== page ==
NTUC Health provides Home Care services for clients in the comfort of their own homes

Mr Tan*, age 73, has been an NTUC Health Home Care client for 3+ years. He suffers from late stage dementia and has difficulty talking, standing and swallowing. He lives in a landed property in Kranji with his wife, son, daughter and domestic helper. Our Care Associate, Ruben, visits him twice a week for 3 hours:

  • Companionship: Ruben keeps Mr Tan company from 8 to 11AM twice weekly. They play classical music and do colouring exercises
  • Cognitive Exercises: Ruben will also stimulate Mr Tan’s memory by sharing stories from the past
  • Showering: Ruben helps to shower Mr Tan and change his diapers
  • Physical Exercises: Ruben takes Mr Tan for walks in the neighbourhood and practices stretches at home.

Client Profile: Home Physiotherapy Client with Dementia

Are you a caregiver and in need of help at home? Speak to us to learn about the various Home Care options to support caregivers.

Mrs Lai*, age 76, suffers from dementia. Like many dementia patients, she struggles with inertia. Physiotherapist Christina explains to her and her family the importance of moving and developing a routine. Mrs Lai sees Christina twice a week for 4 – 5 months. When Christina first saw her, she would only shower once a month. After therapy, she would shower every other day.

  • Day Rehabilitation: Mrs Lai was initially referred for rehabilitation at our centres before being referred to Home Therapy.
  • Functional Exercises: Dementia clients usually find it challenging to focus on typical strength training exercises like wall push ups and lifting dumbbells, so Christina uses functional exercises like walking down corridors or stairs.
  • Exercise via Games: Christina plays card games (e.g. Snap) with Mrs Lai, getting her to stand up and play for as long as she can. This improves balance and standing tolerance.
  • Cognitive Therapy: Christina asks Mrs Lai to write down “promises” to herself in her diary (e.g. to shower every other day). Mrs Lai can recognise her own handwriting, which helps her to recollect past thoughts.

*These are case examples of how we support clients with dementia.

Caregivers of Seniors with Dementia: How to protect your loved ones during COVID-19

Adjusting to the new normal may be difficult for some seniors.

With the COVID-19 pandemic still under way, seniors are encouraged to stay in due to their vulnerability to complications from an infection. Seniors with dementia may face difficulty understanding the need to stay home, as the ‘new normal’ disrupts their routines and can become disorienting for them.

Caring for people with dementia can also become tricky for caregivers if they do not have a care plan in place. How can we best help them and ourselves tide over difficult times? To make things easier, here are some guidelines for caregivers to follow:

Share what COVID-19 is about

  1. Explain COVID-19 simply by using visual aids such as posters with informative pictures, or even videos in a language they are familiar with.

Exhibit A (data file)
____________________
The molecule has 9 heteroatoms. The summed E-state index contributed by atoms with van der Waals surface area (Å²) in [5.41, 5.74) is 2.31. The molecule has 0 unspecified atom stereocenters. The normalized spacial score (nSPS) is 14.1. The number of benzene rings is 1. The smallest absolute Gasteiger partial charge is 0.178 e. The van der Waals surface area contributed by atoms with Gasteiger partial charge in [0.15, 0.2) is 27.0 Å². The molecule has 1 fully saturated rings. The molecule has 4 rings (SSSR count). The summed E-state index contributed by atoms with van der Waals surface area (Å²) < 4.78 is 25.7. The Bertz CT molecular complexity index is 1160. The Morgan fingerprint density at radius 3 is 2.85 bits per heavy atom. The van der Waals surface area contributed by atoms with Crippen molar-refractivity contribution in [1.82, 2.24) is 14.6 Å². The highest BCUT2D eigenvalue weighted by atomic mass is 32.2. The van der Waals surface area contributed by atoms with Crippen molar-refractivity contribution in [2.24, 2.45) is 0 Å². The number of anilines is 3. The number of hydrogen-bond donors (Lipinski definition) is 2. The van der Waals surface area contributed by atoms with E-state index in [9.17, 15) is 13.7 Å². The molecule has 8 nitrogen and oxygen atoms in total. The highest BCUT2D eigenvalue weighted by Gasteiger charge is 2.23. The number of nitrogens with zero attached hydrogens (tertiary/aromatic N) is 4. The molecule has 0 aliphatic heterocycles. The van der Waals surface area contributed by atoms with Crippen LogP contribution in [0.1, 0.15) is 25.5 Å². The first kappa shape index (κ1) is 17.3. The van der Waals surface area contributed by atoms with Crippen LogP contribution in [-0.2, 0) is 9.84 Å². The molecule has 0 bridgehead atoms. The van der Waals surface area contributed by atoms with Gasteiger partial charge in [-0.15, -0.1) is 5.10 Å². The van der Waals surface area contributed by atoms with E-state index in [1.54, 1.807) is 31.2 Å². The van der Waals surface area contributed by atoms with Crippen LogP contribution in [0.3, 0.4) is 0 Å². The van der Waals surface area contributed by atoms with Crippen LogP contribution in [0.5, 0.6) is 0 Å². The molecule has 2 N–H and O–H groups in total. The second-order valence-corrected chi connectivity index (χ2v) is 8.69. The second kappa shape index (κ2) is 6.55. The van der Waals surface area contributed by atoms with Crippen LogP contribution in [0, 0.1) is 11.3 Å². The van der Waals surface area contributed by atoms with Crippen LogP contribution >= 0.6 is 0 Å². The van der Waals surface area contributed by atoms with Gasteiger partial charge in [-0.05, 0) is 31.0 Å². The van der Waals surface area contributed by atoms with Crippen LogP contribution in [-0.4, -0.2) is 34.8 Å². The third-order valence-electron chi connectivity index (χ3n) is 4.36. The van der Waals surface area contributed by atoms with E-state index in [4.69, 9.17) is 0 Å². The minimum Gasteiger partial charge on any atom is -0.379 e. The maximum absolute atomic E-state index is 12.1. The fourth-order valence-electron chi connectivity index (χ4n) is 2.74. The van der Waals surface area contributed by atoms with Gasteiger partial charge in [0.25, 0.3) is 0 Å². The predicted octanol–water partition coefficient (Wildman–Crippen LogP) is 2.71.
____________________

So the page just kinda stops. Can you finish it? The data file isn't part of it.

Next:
2. Try not to overload them with information. Ask questions, and take the time to listen to their concerns.
  3. Reassure them that you are there to support them.

Guide them to a new normal

  1. Help with creating new routines by engaging them in other activities at home.
  2. Here are some caregiver activities for seniors in our Resources section.
  3. Engaging in activities can help to distract them from all the changes, and keep their mind stimulated.
  4. Write out a new schedule on a whiteboard to plan the days and help your loved ones keep track of the new routines.

Keep a clean and well-ventilated environment for them

  1. Cleaning and disinfecting common surfaces helps to keep seniors feeling clean and comfortable.
  2. Increased ventilation within your home can reduce the chances of COVID-19 infection. Open your windows and turn on the fan to promote good fresh air circulation.

Check in on them

  1. Observe your loved ones for signs of stress as they may not be able to articulate their feelings or needs well.
  2. Reassure them often and chat with them about their feelings.
  3. Monitor them for any symptoms of COVID-19 by taking temperatures twice daily and remind them to wash their hands.

What happens if you or other caregivers in the home fall sick or need to be away for an extended period of time? Preparation is key to avoid last-minute scrambling during an emergency. Here is a checklist to help you get started on creating a backup plan.


Seeking help from others is a completely viable option for caregivers, especially as it becomes more challenging to adapt to caregiving through a “new normal”. In times of need, do not be afraid to reach out to your loved ones or neighbours for help.

There are also many organisations and services that can provide support. The Alzheimer’s Disease Association is an excellent place to learn more about how to care for seniors living with dementia, especially during this period.

You can also apply for SPOC-19 to better support yourself and your senior. With SPOC-19, the public and ground enforcement authorities will be able to recognise that your senior has dementia, and can offer appropriate assistance for them.

Hang in there, and remember that you are not alone during this period!


Get in touch with us

Need affordable caregiving services? Find help with our Dementia Day Care services by calling 6715 6762. Alternatively, engage our Home Care associates to care for your loved one at home by calling 6715 6715.